Got it. I think this probably depends mostly on your working dynamics, but your idea to bring it up to the people you're closest to seems the right approach to me. I went through a divorce in a professional setting (pre law school), and I followed what I now consider to be really good advice: in the workplace, it's probably best for it to be more matter-of-fact, avoid blame conversations at all costs, and present it as a mutual decision. If you just tell a few people, word will get around fast enough (I wouldn't swear anyone to secrecy or anything -- just let the info disperse by osmosis). So long as you avoid giving too many details or presenting it as juicy in any way, you should be fine.

That said, you know the people in your group better than anyone; if you perceive anyone important as morally opposed to divorce, you may need to make a judgment call as to whether it's worth it to let them find out, or to make them one of the people you tell directly so that you can frame it in a manner of your choosing.

Lastly, the divorce always feels like the biggest deal to the divorcee; you're the one living it, after all. It's likely not going to be as impactful as you imagine, unless you carry it with you to the office most days. If you feel like you might, that's something to think about too -- everyone deals with it differently.

Best of luck! I hope ultimately there is much happiness in store for you after the difficulty of it all starts to pass.

User avatar
A. Nony Mouse

Diamond
Posts: 29306
Joined: Tue Sep 25, 2012 11:51 am

Re: Divorce

Postby A. Nony Mouse » Mon Jan 16, 2017 1:24 am

I haven't been divorced, but a friend of mine at work went through a divorce (similar to yours) soon after she started, and I think the above makes sense. I know I definitely had more than a few conversations with her about what was wrong with the ex (she was the one who filed), but she largely kept it out of the office. Sometimes she had to just shut her door to deal with things/cry, but she didn't complain about it, dwell on juicy stuff, or make excuses to anyone, and no one made a big thing out of it (and there are LOTS of married people where I work). She didn't tell most people until after it was finalized (she kind of had to at that point because she changed her name back). I do think she told her supervisor, though, as a sort of heads up - "I'm going through this thing and I may need to take leave periodically and I wanted to let you know in case I seem weird/upset at any point, but it's nothing to do with work."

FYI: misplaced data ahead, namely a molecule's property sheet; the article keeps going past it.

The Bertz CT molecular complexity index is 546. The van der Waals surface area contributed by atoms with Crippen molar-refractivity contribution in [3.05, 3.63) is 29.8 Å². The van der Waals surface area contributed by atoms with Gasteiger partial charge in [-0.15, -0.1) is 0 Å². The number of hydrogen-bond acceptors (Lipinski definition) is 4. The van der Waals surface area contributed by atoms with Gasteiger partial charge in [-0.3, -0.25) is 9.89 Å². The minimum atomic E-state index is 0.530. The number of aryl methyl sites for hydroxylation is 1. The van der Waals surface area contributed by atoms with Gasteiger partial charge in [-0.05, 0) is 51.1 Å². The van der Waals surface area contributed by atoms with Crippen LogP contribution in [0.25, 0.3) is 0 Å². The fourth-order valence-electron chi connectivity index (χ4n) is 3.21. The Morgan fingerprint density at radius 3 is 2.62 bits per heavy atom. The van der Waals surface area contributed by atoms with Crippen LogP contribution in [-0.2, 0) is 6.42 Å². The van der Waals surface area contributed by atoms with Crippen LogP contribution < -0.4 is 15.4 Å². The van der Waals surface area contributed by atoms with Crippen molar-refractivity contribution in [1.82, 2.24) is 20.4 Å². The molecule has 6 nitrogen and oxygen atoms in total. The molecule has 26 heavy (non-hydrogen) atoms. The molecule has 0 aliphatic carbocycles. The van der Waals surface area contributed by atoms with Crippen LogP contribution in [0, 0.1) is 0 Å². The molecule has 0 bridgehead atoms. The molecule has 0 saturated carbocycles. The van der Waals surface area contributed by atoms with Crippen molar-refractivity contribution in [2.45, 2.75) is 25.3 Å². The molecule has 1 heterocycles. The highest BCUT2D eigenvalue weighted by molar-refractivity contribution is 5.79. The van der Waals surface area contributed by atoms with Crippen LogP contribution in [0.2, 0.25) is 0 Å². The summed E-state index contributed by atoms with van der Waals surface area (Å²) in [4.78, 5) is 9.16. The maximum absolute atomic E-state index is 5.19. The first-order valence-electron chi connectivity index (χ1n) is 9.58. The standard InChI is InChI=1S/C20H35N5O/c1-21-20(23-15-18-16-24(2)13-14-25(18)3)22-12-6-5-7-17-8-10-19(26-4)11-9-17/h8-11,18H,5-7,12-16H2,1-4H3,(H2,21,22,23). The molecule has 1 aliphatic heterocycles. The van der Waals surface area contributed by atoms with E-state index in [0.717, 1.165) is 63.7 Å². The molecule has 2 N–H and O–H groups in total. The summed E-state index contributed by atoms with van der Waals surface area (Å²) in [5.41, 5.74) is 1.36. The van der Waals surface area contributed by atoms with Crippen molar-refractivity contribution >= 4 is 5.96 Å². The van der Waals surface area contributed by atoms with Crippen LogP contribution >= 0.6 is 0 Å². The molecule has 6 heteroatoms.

(Admittedly as you probably tell we're not in big law, but in case it's helpful.)

User avatar
elendinel

Silver
Posts: 975
Joined: Fri Jan 03, 2014 12:29 pm

Re: Divorce

Postby elendinel » Mon Jan 16, 2017 1:49 pm

I don't see how this would affect your job in any way, so long as you keep it out of the office. I don't think you need to tell anyone unless you know you'll be out one day doing divorce stuff and someone wants a huge project done that day/unless you have friends you want to tell. Go into a private bathroom/on a walk/close your office door if you get emotional and need a moment by yourself for a few minutes or so.

Considering there is someone else who is divorced and you didn't say they're about to be laid off anytime soon, I'm guessing the divorced guy/gal isn't being persecuted for being divorced, and therefore you shouldn't be waiting for that to happen to you, either. If the group is known for persecuting divorcees, though, it's going to happen no matter what you do, because no matter what you do, you're going to be a divorcee. So if that's the case, all you can do is acknowledge that this is going to happen, and then decide how you're going to address that. You can't reason with biases.



Return to “Legal Employment�

Who is online

The online users are hidden on this forum.